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Old Apr 10, 2003, 3:58 AM   #1
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Default Beware of 'sudden' dust at smaller apertures

I recently snapped a few dozen macro shots using my new 100mm macro lens, while on a field trip. I was quite pleased until I later noticed on the PC almost all images had a distinctive pattern of dark blotches. As it turns out it was dust on the sensor which wasn’t visible using larger apertures – I later checked some of my previous images with standard lenses and sure enough the dust was also there, but only visible after serious magnification under photoshop – not a real problem on those images. But, the macro pics were clearly a mess.

I would recommend that digital SLR users take a few test shots before embarking on any serious macro work. Use a small aperture (e.g. f/22) against a light backgound. Any dust that usually doesn’t present itself as a serious flaw on most images will reveal itself as huge boulders on the macro images if you’re trying to get max depth of field– at least they did on mine.

Incidentally, I followed the procedures in the manual for cleaning the sensor and it worked like a charm, except one stubborn ‘boulder’. Since I work about 10 minutes from the Singapore Canon Service Centre I brought it in and they had it clean as a whistle in just a couple minutes, free of charge.

Hopefully this saves somebody from experiencing the same thing I did.
Regards,
Roy
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Old Apr 10, 2003, 10:34 PM   #2
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Good advice.

I have a separate question for you. How do you like that macro lens? I'm been thinking of getting something for Macro work, but I've only just started the research.
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Old Apr 11, 2003, 12:03 PM   #3
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eric_s,
Iím relatively new to macro photography and therefore donít have much to compare the 100mm macro with - this is my first quasi-true macro lens (i.e. 1:1). That said, I do like the lens. Iíve never had so much Ďfuní with a lens before. I primarily use it outside and am still struggling to get really crisp images at small apertures usually due to subject movement. But when I get it right the images are great. I think a lens like this can really tests your skills. I try to use existing light where possible but, more than not, itís impossible with some of the skittish creatures Iím dealing with while maintaining sufficient depth of field. Also, the slightest whisper of air movement creates havoc with a large flower under this magnification Ė timing seems to be the the key; knowing when to release the shutter. I canít afford a dedicated macro flash now, so Iíve been experimenting with my Speedlite (off-camera). I find when held at a 45% angle to its usual on-camera position, and the flash face in the same plane as the front of the lens, it produces pretty good results. If anyone has other tips on using a single flash for macro work, Iíd love to hear them.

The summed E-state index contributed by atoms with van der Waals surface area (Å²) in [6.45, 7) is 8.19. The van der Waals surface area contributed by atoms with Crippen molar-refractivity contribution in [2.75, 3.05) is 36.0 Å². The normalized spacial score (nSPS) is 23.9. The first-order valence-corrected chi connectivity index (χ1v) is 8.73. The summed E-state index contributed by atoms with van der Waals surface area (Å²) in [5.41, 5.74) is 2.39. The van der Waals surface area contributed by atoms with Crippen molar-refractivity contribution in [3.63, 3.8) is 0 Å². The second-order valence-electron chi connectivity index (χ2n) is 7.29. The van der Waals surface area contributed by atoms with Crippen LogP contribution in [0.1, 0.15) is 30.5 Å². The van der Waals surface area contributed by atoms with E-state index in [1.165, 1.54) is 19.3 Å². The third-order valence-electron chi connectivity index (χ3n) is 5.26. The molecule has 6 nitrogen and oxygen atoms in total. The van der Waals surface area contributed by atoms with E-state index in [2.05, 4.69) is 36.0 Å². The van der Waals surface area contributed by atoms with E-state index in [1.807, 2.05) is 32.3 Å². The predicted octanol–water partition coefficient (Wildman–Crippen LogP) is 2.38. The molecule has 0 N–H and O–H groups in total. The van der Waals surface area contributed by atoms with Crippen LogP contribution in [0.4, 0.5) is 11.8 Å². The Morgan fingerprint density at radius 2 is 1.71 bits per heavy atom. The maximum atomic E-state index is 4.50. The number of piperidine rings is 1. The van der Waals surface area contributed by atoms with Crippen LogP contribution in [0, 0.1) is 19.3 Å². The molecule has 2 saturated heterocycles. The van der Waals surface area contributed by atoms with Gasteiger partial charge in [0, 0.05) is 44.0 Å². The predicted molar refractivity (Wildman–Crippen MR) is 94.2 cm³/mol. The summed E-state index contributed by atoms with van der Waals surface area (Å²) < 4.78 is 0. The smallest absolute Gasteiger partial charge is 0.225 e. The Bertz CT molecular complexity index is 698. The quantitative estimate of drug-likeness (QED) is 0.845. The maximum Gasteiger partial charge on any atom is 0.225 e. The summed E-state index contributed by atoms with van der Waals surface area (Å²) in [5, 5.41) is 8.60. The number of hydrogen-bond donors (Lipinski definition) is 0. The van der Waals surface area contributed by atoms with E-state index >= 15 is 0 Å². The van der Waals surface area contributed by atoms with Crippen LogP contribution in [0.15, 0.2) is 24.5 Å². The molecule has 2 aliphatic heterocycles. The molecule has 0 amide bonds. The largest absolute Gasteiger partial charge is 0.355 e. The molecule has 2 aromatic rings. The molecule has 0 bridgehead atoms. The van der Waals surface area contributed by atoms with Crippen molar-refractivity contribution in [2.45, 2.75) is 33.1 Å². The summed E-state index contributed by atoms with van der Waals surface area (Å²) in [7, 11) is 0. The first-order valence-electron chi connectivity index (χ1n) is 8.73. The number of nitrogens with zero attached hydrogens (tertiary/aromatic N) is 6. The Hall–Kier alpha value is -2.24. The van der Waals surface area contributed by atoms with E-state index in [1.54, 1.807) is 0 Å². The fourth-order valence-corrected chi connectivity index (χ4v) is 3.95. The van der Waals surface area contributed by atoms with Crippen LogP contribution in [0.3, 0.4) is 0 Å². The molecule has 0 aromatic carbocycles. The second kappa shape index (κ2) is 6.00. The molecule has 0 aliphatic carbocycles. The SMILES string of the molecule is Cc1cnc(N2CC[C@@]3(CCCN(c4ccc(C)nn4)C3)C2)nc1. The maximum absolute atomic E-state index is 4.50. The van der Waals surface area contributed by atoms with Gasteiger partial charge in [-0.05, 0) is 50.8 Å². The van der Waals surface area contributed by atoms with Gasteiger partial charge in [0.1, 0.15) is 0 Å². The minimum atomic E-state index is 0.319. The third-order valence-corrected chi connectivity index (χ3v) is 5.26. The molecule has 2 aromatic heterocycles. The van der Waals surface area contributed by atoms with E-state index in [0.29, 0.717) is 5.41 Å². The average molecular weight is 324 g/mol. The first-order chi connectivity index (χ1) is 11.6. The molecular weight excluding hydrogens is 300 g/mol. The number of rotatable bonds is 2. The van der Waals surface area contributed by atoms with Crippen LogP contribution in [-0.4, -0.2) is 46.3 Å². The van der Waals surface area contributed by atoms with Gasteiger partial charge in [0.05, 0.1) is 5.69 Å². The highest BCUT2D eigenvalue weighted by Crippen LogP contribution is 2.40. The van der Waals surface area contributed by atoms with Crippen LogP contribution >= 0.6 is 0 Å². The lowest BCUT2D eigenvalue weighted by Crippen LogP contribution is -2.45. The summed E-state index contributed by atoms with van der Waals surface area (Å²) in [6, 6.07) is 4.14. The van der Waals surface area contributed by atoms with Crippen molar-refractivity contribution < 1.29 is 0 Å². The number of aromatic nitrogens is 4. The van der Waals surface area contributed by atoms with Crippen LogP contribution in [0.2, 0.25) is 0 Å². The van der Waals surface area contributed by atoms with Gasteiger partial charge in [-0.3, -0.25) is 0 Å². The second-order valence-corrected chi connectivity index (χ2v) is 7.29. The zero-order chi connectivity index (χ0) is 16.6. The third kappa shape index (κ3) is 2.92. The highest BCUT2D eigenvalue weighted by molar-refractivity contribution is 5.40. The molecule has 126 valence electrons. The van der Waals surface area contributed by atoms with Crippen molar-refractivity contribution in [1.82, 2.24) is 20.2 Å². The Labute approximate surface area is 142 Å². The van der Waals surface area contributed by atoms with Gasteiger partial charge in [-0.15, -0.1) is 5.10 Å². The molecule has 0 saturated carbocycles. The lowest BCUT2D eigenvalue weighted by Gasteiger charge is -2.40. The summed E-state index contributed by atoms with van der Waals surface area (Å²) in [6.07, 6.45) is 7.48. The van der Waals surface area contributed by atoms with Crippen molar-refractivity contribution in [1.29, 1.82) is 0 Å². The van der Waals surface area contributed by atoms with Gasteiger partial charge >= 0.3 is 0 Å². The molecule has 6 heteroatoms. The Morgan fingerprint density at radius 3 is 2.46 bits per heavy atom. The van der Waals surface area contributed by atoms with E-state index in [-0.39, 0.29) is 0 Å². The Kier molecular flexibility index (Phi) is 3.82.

For the most part I donít find the auto-focus on the 100mm very useful for macro work. If there is slight subject movement, it usually zooms into oblivion for a few hours (or at least thatís what it seems like). It may be just me, but I get better results when I keep the focus on manual and move the camera position slightly instead, albeit sometimes difficult while in an awkward position on the tripod. Auto-focus for the non-macro shots is very quick and responsive, but not quite up to the capabilities of my 28-70mm L (which, incidentally, is the reason I canít afford the macro flash). Iím going to Thailand next week and hope to give the macro a workout there....

BTW, since getting the 28-70mm L, Iím finding it tougher and tougher to use my non-L lenses with the exception of the 100mm macro Ė both are wonderful lenses, and the wide 2.8 aperture is extremely useful in low light. I was lucky to get my shopís last 28-70mm L at a good price before they brought in the replacement 26-70. If you can find a 28-70 and can afford it, buy it. Chances are it wonít be there by the time you convince your spouse and go back. Iím now saving for the 16-35mm L. Anybody wanna buy a car...
Regards,
Roy
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Old Apr 12, 2003, 11:15 AM   #4
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Thanks for the advice. I greatly appreciate it.

I actually know a place which has the 28-70L used. Maybe I should jump on it. Humm. Part of me likes the longer range and IS of the 28-135L (?), but I saw a comparison between it and the 28-70, and the 28-135 fell down badly. It just wasn't nearly as sharp. Sigh. What's $500 more anyways? (I wish!)
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